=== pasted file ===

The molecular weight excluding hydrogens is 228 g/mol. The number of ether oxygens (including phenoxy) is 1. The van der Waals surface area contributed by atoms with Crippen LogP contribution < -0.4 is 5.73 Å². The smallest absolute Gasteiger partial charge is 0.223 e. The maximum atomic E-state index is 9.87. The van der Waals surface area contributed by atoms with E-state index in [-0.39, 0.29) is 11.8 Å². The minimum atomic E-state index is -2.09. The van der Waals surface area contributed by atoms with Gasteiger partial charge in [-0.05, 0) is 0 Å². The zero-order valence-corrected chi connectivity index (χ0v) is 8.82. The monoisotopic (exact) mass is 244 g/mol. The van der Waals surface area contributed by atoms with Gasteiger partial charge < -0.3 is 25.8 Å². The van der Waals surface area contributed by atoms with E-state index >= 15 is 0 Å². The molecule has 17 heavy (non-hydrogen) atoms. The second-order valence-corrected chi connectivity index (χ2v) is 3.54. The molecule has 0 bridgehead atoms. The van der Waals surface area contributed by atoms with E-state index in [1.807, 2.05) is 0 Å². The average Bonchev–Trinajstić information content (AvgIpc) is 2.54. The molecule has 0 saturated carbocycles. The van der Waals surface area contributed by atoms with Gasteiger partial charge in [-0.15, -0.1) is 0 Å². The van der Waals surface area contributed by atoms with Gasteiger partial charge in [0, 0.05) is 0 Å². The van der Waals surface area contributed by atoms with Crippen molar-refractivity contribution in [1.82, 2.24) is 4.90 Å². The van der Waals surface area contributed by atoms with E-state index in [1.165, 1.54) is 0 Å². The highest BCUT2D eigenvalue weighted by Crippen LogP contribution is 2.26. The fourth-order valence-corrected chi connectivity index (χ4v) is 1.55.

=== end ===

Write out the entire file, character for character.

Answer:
The molecular weight excluding hydrogens is 228 g/mol. The number of ether oxygens (including phenoxy) is 1. The van der Waals surface area contributed by atoms with Crippen LogP contribution < -0.4 is 5.73 Å². The smallest absolute Gasteiger partial charge is 0.223 e. The maximum atomic E-state index is 9.87. The van der Waals surface area contributed by atoms with E-state index in [-0.39, 0.29) is 11.8 Å². The minimum atomic E-state index is -2.09. The van der Waals surface area contributed by atoms with Gasteiger partial charge in [-0.05, 0) is 0 Å². The zero-order valence-corrected chi connectivity index (χ0v) is 8.82. The monoisotopic (exact) mass is 244 g/mol. The van der Waals surface area contributed by atoms with Gasteiger partial charge < -0.3 is 25.8 Å². The van der Waals surface area contributed by atoms with E-state index >= 15 is 0 Å². The molecule has 17 heavy (non-hydrogen) atoms. The second-order valence-corrected chi connectivity index (χ2v) is 3.54. The molecule has 0 bridgehead atoms. The van der Waals surface area contributed by atoms with E-state index in [1.807, 2.05) is 0 Å². The average Bonchev–Trinajstić information content (AvgIpc) is 2.54. The molecule has 0 saturated carbocycles. The van der Waals surface area contributed by atoms with Gasteiger partial charge in [-0.15, -0.1) is 0 Å². The van der Waals surface area contributed by atoms with Gasteiger partial charge in [0, 0.05) is 0 Å². The van der Waals surface area contributed by atoms with Crippen molar-refractivity contribution in [1.82, 2.24) is 4.90 Å². The van der Waals surface area contributed by atoms with E-state index in [1.165, 1.54) is 0 Å². The highest BCUT2D eigenvalue weighted by Crippen LogP contribution is 2.26. The fourth-order valence-corrected chi connectivity index (χ4v) is 1.55.